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New cordless drill test reveals four Best Buys

With prices ranging from £40-£300, our latest tests found some great bargain options, as well as two terrible Don’t Buys

New cordless drill test reveals four Best Buys

We’ve put 15 of the bestselling cordless drill-drivers and combi drills head to head, and uncovered four new Best Buys and two Don’t Buys.

Ranging from as little as £40 to well over £300, the cordless drill market has plenty to choose from. But we’ve found a huge difference in performance – the best in our tests scored 78%, while the worst achieved a frankly dismal 29%. It’s important to make sure you know just what you’re getting before you hit the shops.

Read on to find out more about our tests and the key things you should know before buying your drill, or head straight to our drill reviews to find out which models passed with flying colours, and which struggled with even the most basic tasks.

The best and worst

Our tests found some fantastic drills, with one acing all the most important tests and earning an admirable test score of 78%.

At the other end of the spectrum, two Don’t Buys are definitely ones to avoid. The worst, which scored an awful 29%, struggled to drill into metal and stone, and failed our endurance tests – it slowed down to a third of its original speed over a 33-hour on-and-off test.

How we test drills

There’s more to a good drill than its drilling performance. While the ability to drill into a range of materials is an important aspect of our testing, we also conduct a range of other assessments, from how easy each drill is to control when driving screws to how long the battery lasts after a charge.

You should be able to rely on your drill for years, so we test each one for its endurance over a 33-hour on-and-off running time, to simulate years of sporadic use. Some develop defects or reductions in spin speed in that time, while others continue to perform just as well.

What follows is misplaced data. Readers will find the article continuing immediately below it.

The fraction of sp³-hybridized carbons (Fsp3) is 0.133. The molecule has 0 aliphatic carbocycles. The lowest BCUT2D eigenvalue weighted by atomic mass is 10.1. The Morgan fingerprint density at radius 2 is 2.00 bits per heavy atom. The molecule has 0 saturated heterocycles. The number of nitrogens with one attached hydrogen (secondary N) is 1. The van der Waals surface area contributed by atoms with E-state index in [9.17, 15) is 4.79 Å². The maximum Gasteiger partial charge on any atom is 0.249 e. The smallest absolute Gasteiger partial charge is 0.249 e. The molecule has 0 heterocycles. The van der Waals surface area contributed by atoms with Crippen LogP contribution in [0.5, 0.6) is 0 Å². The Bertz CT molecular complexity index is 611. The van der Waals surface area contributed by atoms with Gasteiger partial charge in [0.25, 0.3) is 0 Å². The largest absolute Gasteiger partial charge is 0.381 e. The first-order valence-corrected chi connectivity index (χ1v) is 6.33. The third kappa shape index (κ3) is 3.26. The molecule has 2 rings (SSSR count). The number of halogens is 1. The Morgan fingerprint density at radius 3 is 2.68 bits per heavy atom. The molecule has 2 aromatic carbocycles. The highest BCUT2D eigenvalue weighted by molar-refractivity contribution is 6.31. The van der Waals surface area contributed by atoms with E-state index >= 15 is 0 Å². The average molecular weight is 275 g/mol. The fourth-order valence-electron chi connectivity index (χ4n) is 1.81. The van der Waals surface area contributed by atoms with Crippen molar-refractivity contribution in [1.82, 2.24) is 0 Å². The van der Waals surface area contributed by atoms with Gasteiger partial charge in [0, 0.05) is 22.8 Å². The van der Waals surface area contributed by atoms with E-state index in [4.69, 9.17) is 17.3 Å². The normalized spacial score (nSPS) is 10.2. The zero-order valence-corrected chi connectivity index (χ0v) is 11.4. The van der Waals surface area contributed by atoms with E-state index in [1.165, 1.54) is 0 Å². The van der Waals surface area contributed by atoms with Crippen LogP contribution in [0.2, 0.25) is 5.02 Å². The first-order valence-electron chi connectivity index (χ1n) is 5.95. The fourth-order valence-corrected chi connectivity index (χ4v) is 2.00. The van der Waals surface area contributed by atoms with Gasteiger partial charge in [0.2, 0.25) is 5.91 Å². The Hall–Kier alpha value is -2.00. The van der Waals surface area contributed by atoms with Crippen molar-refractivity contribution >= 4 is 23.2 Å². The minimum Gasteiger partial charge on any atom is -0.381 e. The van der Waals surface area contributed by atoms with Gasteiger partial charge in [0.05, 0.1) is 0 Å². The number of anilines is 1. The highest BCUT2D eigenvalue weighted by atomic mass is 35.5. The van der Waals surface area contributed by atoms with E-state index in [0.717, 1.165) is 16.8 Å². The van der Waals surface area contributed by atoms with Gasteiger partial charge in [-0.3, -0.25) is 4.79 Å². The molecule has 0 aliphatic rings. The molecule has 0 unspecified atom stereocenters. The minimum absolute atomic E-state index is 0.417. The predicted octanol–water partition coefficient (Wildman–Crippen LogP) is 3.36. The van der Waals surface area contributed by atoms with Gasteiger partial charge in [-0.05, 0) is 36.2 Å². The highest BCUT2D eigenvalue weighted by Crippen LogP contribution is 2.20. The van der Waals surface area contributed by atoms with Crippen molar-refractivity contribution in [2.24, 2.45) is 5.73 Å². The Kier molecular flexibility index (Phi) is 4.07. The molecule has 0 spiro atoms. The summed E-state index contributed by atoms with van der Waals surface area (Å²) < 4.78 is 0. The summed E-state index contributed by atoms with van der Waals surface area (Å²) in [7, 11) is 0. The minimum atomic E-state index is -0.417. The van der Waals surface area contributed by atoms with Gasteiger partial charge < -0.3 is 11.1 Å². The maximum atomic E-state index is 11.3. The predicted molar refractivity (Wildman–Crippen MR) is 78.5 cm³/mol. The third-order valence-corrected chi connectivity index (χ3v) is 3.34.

A Best Buy model should pass this test with no problems, proving itself to be a quality power tool that you can depend on for years to come.

Read our guide to how we test drills to find out more about the testing process.

Buying a drill: everything you need to know

One of the first things to consider before buying your drill is which type to get. Cordless drills can generally be split into two types:

  • Drill-drivers are specifically designed to drill holes and drive screws, and will be suitable for most DIY jobs around the house.
  • Combination drills also have a hammer-action function, which gives short, sharp thrusts for drilling into heavy-duty materials, such as bricks, paving slabs or concrete.

Scroll down to find the full list of reviews, which will tell you exactly what you need to know about each model. For more details, including a breakdown of all the features to look out for, visit our page on how to buy the best cordless drill. Once you’ve decided what you need, head to our survey results for the best DIY shops to find out where to make your purchase.

Top drilling tips

  1. Always check for hidden pipes and cables before drilling. You can do this using a magnetic stud finder. As a rule, avoid the areas above, below and in-line of switches and sockets. If you have doubts, disconnect the electricity before you begin.
  2. Make sure you use the right kind of drill bit for the job. For hard materials, you’ll need a tungsten carbide tip.
  3. When screwdriving, it can be tricky to get just the right torque setting. Start with the lowest setting and then work your way up – when you get the right one, the drill should stop as soon as the screw head is flush with the surface.

If you think the job might be too big for you, it may be safer to turn to a registered local tradesperson instead. Head to Which? Trusted Traders to find local companies endorsed by Which? that should be able to help.

The latest drill reviews

Drill-driver reviews*

Combi drill reviews*

*All prices correct as of 8 February 2018


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